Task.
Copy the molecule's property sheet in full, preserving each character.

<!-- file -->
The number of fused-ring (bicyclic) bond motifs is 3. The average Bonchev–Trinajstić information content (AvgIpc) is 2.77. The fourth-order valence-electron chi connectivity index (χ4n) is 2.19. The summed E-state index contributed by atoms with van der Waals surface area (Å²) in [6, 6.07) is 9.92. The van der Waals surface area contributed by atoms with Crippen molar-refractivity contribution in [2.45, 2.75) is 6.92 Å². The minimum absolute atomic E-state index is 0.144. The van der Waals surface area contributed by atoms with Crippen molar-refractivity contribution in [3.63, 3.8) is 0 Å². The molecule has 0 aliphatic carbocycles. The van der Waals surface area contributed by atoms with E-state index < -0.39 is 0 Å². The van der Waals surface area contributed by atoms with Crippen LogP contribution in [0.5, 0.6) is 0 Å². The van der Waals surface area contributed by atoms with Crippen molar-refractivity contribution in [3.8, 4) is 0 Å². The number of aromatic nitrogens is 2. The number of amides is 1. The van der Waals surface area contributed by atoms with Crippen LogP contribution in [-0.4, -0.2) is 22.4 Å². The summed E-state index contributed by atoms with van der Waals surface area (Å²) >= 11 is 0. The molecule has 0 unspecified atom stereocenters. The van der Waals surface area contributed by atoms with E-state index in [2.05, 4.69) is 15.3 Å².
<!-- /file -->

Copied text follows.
The number of fused-ring (bicyclic) bond motifs is 3. The average Bonchev–Trinajstić information content (AvgIpc) is 2.77. The fourth-order valence-electron chi connectivity index (χ4n) is 2.19. The summed E-state index contributed by atoms with van der Waals surface area (Å²) in [6, 6.07) is 9.92. The van der Waals surface area contributed by atoms with Crippen molar-refractivity contribution in [2.45, 2.75) is 6.92 Å². The minimum absolute atomic E-state index is 0.144. The van der Waals surface area contributed by atoms with Crippen molar-refractivity contribution in [3.63, 3.8) is 0 Å². The molecule has 0 aliphatic carbocycles. The van der Waals surface area contributed by atoms with E-state index < -0.39 is 0 Å². The van der Waals surface area contributed by atoms with Crippen LogP contribution in [0.5, 0.6) is 0 Å². The van der Waals surface area contributed by atoms with Crippen molar-refractivity contribution in [3.8, 4) is 0 Å². The number of aromatic nitrogens is 2. The number of amides is 1. The van der Waals surface area contributed by atoms with Crippen LogP contribution in [-0.4, -0.2) is 22.4 Å². The summed E-state index contributed by atoms with van der Waals surface area (Å²) >= 11 is 0. The molecule has 0 unspecified atom stereocenters. The van der Waals surface area contributed by atoms with E-state index in [2.05, 4.69) is 15.3 Å².